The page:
Some things never change. Fortunately some other things do. But, as with most things in life, change is not so easy to come by.
In 2003, women represented 51 percent of the nearly 283 million people living in the United States. The last I checked that percentage is a majority. Yet, you wouldn't guess it after taking a look at the statistical comparisons of leaders in corporate America.
Last year, women accounted for only 15.6 percent of Fortune 500 corporate officer positions, according to Catalyst's 2006 Census of Women in Fortune 500 Corporate Officer and Board Positions.
It's not that businesswomen, on average, aren't equal to men in terms of wanting to advance their career and take on the key leadership roles in their companies. (And I know I'm largely preaching to the choir, but for arguments' sake I'll share the statistical proof: In a study of more than 900 senior-level women and men from Fortune 1000 companies, Catalyst found that the sexes have equal desires to have the CEO job.)
And, it's not that women can't get the job done, as I've showed the case for in a previous column.
So, where's the hold-up? Why are women struggling to gain equal footing with men in powerful positions in business?
That's where that six-letter c-word comes into play: change. For society, culture and institutions to change, people must change first.
The problem is that the odds are stacked against change. In fact, top echelon medical and scientific experts say that those odds are 9 to 1 against change, as author Alan Deutschman explains in his book "Change or Die: The Three Keys to Change at Work and in Life."
Nine to one! Clearly, to make change happen one must fight big odds and never give up. As I said earlier, although it isn't always easy, change does happen. Do you want proof? Check back in two weeks and you'll get it.
Next week I'm attending the 2007 Catalyst Awards, which recognizes corporate initiatives that advance women and business while driving business success and giving companies a competitive business advantage. This year's award recipients are The Goldman Sachs Group (GS), PepsiCo (PEP), PricewaterhouseCoopers and Scotiabank.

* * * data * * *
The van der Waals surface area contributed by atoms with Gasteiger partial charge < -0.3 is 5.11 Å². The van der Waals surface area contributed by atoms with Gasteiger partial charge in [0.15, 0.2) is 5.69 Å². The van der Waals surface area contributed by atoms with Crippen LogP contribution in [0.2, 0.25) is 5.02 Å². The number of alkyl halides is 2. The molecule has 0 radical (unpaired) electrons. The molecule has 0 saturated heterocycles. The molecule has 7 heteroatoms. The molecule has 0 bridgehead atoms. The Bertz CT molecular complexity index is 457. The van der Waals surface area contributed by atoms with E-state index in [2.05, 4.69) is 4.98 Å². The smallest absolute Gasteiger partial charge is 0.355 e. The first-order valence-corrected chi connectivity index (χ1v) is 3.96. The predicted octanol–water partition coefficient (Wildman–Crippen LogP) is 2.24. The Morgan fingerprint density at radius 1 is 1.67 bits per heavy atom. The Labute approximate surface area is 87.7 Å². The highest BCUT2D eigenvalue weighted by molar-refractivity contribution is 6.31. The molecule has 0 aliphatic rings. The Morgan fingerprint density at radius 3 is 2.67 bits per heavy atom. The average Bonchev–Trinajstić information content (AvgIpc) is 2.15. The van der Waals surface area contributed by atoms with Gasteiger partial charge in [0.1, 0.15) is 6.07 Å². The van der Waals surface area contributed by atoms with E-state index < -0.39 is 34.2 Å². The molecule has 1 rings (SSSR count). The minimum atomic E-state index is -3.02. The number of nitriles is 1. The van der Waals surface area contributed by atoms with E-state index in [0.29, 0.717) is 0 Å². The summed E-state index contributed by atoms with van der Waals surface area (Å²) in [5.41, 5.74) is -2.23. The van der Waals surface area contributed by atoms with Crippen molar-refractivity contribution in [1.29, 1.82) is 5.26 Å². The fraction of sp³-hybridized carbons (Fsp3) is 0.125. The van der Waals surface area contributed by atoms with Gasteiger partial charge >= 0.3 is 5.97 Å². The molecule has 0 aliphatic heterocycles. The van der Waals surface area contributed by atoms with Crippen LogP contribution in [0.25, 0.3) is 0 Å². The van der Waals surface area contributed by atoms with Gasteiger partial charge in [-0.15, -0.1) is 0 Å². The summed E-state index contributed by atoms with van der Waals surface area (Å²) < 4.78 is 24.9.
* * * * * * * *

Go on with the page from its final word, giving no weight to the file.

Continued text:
So what were the initiatives that spurred change in these companies? How were they implemented? And what are the results in terms of competitive advantage and productivity?
I'll answer these questions and then some, so check back in two weeks. In the meantime, e-mail me at firstname.lastname@example.org and let me know: What would you like to see change a) At your workplace? b) In the corporate/business world and culture in general?
I'm also interested to know what changes you have seen occur during your career (none are too insignificant to mention). And what was the spark that got the ball of change rolling?
"Minding Her Business" is a column that covers issues affecting women in business and in the workplace. Female professionals (and male, too, if they wish) can use this resource to network, ask questions, receive and offer advice, share personal experiences … and you don’t ever have to leave your office. Just e-mail email@example.com. E-mails are subject to editing for length and content.